How to beat the crowds at the gondola stations in Venice

gondola stations in Venice
  • Buying tickets beforehand from third-party vendors saves you the trouble of paying cash upfront. It also helps you find a gondolier immediately.
  • Consider taking your gondola ride early in the morning (before 10 AM) or in the late afternoons, when the crowds are thinner. Going on a weekday is also more advisable than a weekend.
  • Consider booking a private ride instead of joining a shared ride. This eliminates waiting in line and allows you to customize your route and experience.

Book Venice gondola tours

Frequently asked questions about gondola stations in Venice

How do I board a gondola in venice?

Go to the pier near St. Marks Square or the Grand Canal. From there, show your ticket to waiting gondoliers (or buy a new one on spot) and hop aboard a gondola. Instructions on how to display your booking will be informed to you once you purchase your ticket. Follow the gondolier's guidelines and voila! you'll be off on your cruise.

What are the different gondola stations in Venice?

The most popular boarding points for your Venice gondola ride are near St. Marks Basilica and the Grand Canal. However, there are also less crowded ones like the Jewish Ghetto and Campo San Barnaba.

How do I identify gondola stations in Venice?

Most official gondola stations are marked with red and white striped poles, so look out for those. Another way to look out for a station is by identifying the gondoliers. They operate at official stations and typically wear striped shirts (usually red and blue or blue and white). They may also wear straw hats, adding to their distinctive appearance.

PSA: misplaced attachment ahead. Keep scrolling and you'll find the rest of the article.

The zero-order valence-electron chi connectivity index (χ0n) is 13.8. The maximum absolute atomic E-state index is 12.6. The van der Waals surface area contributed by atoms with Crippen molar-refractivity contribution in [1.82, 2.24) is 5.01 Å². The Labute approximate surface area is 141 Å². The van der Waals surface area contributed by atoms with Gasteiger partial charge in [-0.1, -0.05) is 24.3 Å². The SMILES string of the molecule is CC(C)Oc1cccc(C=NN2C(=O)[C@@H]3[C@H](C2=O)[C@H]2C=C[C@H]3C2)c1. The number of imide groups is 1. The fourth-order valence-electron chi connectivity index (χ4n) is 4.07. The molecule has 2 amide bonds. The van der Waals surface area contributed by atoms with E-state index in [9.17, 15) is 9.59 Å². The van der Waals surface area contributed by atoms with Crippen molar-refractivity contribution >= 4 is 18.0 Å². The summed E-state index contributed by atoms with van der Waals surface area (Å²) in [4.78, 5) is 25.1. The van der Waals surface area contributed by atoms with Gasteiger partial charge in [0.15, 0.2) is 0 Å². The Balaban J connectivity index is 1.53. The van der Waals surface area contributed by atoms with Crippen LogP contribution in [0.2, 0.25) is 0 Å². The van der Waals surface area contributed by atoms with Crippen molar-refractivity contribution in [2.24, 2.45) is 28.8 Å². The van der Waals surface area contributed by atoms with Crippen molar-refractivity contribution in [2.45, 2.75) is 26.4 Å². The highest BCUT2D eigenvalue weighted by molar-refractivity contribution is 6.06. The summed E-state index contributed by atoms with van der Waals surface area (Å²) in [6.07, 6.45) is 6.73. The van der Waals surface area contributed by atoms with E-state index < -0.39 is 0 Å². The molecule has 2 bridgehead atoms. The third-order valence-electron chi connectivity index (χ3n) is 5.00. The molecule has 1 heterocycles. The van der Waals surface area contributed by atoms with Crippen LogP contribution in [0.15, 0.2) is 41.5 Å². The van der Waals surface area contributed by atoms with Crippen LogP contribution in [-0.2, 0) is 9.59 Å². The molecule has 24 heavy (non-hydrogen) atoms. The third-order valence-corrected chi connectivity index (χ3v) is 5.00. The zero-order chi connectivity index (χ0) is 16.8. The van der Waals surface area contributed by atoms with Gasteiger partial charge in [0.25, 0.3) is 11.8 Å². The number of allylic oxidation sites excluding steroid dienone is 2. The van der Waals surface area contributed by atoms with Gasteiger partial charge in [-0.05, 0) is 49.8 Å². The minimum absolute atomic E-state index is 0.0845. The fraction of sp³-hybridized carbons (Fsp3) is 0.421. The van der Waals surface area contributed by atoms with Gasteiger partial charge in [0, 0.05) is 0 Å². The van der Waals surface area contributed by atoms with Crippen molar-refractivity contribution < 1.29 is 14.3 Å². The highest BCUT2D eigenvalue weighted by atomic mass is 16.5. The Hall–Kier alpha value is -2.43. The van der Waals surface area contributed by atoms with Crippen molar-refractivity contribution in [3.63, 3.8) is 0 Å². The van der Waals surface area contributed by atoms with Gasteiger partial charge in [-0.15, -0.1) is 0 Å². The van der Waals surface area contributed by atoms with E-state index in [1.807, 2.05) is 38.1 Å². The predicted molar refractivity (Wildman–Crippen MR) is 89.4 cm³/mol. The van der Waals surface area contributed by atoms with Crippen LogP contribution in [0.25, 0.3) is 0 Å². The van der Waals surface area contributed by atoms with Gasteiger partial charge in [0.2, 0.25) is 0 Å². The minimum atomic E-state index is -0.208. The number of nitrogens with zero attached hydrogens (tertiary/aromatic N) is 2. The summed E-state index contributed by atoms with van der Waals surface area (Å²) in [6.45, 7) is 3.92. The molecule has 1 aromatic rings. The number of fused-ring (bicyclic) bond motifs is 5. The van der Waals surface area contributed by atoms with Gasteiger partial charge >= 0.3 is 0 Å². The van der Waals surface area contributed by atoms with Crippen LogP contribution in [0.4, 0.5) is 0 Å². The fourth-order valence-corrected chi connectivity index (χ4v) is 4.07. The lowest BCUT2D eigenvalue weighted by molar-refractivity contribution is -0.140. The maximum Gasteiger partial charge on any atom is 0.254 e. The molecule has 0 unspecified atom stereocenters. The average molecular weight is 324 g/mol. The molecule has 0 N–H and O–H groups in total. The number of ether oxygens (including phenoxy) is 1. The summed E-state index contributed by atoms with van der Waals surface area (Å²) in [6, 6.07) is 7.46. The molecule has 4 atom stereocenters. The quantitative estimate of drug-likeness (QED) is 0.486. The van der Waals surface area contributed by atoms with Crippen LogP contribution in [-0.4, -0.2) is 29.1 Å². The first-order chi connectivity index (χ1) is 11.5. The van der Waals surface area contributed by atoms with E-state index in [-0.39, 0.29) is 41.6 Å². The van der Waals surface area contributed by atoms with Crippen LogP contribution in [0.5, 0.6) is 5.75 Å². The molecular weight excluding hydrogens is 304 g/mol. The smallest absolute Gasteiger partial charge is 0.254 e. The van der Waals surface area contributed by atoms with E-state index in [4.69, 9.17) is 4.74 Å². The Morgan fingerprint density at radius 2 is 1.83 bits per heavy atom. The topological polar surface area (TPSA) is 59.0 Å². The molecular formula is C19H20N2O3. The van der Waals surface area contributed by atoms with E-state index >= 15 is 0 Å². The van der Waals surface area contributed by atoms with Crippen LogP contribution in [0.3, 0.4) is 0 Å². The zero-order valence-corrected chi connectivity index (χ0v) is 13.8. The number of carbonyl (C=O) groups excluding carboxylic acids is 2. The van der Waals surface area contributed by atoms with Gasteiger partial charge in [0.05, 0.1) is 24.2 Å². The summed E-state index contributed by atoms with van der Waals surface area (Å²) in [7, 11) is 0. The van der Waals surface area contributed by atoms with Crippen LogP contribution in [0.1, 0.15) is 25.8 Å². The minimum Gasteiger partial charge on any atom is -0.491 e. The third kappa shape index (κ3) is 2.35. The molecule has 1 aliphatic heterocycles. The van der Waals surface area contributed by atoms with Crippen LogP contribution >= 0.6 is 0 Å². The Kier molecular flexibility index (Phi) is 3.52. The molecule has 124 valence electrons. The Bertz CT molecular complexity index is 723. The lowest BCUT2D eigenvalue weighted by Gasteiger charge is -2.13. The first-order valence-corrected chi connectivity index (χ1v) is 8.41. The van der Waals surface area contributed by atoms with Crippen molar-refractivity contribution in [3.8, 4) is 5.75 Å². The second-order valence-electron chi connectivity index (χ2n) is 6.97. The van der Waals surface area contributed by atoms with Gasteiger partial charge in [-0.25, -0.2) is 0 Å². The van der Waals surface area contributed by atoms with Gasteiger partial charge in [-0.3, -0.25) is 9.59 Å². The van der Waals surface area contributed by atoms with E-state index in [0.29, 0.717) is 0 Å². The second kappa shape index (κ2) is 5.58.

What are some lesser known boarding points?

If you're looking to skip the crowds, you can board your gondola at less-famous piers like the Jewish Ghetto or Campo San Barnaba. This will give you a chance to float down smaller, less busy canals. You can also board your gondola from stations like Calle Larga XXII Marzo and Calle larga de l'Ascension.

How do I avoid the rush at popular boarding points like St. Marks Basilica and the Grand Canal?

Buying tickets online helps you skip the long waiting lines and directly meet your gondolier at the boarding point. You can also consider taking a gondola ride early in the morning or during the late afternoon to avoid the crowds.

How do I choose the best place for a gondola ride in Venice?

The best place depends on the kind of traveler you are. If you want to soak up the vibrant, active culture of the city, take a gondola near St. Marks Basilica. Pass by iconic landmarks like the Doge's Palace and Rialto Bridge on this route. If you prefer a quieter and less-buys experience, take one of the smaller canals afforded by boarding points near the Jewish Ghetto and Campo San Barnaba.

Is it safe to take a gondola from anywhere in Venice?

It's generally not recommended to take a gondola from outside an official station. Unlicensed gondolas might not be properly maintained, and the ride might be unreliable or unsafe.